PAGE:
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Review: Red Skies Over Red Seas by Scott Lynch

By / August 12, 2012 / no comments

Red Seas Under Red Skies represents a significant shift in tone and style from its prequel, The Lies of Locke Lamora. It begins two years after their escape from Camorr, a still emotionally shaken Locke, accompanied by the sturdy but increasingly desperate Jean, hatch a plan to relieve the nobles of Tal Varrar of their substantial wealth. Power in Tal Varrar is trifurcated between the power-hungry Archon, the oligarchic Priori and off to one side, Requin, owner of the Sinspire, a lavish casino, and banker to the wealthy.

You’ve undoubtedly guessed already that their plan is to rob the casino. To the quarter or so of you who haven’t already dashed off to purchase the fantastical Ocean’s Eleven there’s a catch. This is not the usual plan, prepare, orchestrate and become filthy rich format we expected, there is a third party vying for power and it is his scheme Locke and Jean undertake.

Lynch’s writing has markedly improved between novels; the occasional awkward bit of dialogue, description or exposition has all but disappeared. But where he has most improved is in his ability to draw tragedy. Which is not to say Lynch’s wit has disappeared, it has merely become more sardonic and more often voiced in moments of hardship rather than confidence; it’s a way for his characters to face the world.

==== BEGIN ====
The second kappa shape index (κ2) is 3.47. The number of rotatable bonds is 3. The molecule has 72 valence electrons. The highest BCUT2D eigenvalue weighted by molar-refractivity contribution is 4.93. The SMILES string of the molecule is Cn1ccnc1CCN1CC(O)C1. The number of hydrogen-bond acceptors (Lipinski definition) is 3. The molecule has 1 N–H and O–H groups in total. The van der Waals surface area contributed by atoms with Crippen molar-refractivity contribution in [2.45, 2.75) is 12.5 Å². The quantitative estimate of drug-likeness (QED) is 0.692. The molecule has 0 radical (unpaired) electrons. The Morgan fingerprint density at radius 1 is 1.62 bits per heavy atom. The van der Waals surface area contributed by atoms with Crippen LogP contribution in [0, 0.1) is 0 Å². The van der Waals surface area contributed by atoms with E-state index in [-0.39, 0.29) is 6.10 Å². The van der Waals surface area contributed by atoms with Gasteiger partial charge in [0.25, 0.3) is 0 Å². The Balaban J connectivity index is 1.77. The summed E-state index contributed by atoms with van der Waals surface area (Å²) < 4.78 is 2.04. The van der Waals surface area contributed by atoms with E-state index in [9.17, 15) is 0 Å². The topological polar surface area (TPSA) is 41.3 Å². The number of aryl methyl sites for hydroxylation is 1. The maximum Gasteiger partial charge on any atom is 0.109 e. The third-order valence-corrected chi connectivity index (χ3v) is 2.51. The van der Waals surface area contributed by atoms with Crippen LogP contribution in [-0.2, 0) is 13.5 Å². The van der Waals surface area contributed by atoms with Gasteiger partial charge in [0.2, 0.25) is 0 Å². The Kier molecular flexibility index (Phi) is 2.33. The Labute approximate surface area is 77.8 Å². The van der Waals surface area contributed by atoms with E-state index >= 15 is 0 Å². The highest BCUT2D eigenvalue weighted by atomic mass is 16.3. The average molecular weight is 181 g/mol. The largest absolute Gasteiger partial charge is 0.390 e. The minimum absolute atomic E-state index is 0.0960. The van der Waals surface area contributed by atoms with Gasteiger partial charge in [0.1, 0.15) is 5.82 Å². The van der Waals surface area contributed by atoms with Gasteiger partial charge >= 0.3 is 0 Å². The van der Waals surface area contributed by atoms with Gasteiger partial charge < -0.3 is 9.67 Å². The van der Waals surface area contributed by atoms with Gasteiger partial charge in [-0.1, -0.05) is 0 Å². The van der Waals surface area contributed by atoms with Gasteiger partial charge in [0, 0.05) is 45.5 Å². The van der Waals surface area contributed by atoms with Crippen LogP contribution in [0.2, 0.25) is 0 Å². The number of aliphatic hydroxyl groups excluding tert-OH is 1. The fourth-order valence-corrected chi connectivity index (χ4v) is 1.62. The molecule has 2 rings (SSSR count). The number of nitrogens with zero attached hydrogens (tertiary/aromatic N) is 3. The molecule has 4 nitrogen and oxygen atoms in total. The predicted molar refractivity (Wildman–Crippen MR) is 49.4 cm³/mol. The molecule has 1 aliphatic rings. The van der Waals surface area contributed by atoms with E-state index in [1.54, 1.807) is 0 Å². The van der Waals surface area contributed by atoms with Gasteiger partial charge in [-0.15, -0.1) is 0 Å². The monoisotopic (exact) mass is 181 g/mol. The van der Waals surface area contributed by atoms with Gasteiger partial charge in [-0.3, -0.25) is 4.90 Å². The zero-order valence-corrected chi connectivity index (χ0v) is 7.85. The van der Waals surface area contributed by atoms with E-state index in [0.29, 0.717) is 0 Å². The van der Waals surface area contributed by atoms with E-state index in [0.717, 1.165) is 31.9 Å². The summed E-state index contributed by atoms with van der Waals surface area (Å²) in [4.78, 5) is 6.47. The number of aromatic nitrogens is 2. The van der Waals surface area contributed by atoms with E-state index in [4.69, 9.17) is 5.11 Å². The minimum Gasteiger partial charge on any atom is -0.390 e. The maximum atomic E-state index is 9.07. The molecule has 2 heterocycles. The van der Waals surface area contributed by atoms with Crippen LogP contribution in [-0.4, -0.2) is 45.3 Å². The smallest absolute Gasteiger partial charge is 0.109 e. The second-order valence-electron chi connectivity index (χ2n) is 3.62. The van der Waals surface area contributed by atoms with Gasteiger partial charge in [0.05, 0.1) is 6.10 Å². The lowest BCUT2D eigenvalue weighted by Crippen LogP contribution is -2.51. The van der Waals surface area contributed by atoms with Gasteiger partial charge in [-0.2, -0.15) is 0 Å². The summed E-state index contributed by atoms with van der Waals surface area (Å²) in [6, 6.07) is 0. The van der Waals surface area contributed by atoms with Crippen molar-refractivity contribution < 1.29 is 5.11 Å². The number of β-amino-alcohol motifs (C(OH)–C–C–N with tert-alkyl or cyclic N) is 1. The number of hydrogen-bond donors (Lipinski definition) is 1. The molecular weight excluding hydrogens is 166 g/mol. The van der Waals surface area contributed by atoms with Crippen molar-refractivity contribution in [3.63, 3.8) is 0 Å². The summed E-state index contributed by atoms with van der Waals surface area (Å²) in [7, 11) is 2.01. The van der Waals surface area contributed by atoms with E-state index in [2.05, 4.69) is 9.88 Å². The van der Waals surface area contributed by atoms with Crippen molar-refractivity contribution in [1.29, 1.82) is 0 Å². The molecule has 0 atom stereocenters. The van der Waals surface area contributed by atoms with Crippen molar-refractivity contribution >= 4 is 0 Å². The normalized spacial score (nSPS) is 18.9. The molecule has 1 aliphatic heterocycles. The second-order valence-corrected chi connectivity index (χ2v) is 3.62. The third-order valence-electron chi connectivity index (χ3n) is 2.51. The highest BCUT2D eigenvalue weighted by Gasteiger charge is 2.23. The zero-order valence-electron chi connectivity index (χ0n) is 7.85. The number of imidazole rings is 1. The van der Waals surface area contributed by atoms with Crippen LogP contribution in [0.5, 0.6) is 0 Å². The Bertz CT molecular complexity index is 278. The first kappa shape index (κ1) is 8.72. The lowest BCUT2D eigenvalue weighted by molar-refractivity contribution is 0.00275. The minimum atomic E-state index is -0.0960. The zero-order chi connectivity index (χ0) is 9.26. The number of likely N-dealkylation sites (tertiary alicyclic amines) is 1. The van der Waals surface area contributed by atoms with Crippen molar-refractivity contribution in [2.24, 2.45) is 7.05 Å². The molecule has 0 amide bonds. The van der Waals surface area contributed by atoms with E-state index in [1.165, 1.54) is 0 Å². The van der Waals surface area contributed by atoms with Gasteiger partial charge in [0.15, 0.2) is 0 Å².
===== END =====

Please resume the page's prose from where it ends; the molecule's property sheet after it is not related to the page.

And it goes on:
The book does offer up some disappointments; his world building, while still incredibly creative and entertaining, remains quite unsophisticated. It’s also a bit slow to start and is drawn out a few chapters too long.

In some ways Red Seas Under Red Skies is very similar to The Lies of Locke Lamora. The difference is that Red Seas Under Red Skies is bigger and more ambitious, less funny, perhaps, certainly less light-hearted but with all the great characterisation of the first novel and a finish that rivals its predecessor and a denouement that far outstrips it. It’s hard to say that it’s a better novel, in spite of all of their similarities, it’s a different one; darker-toned, more complex and far more emotionally engaging, Red Seas Under Red Skies succeeds in a way The Lies of Locke Lamora never quite managed while sacrificing little of what made its predecessor a great book.

 **This article was a contributed by an anonymous fantasy reviewer**


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Blog editor, admin and founder of BestFantasyBooks.comYou'll find me on the BestFantasyBook forums and spending my spare time reading fantasy books and writing lists for this site. In fact, I have no spare time -- running this site IS my spare time!


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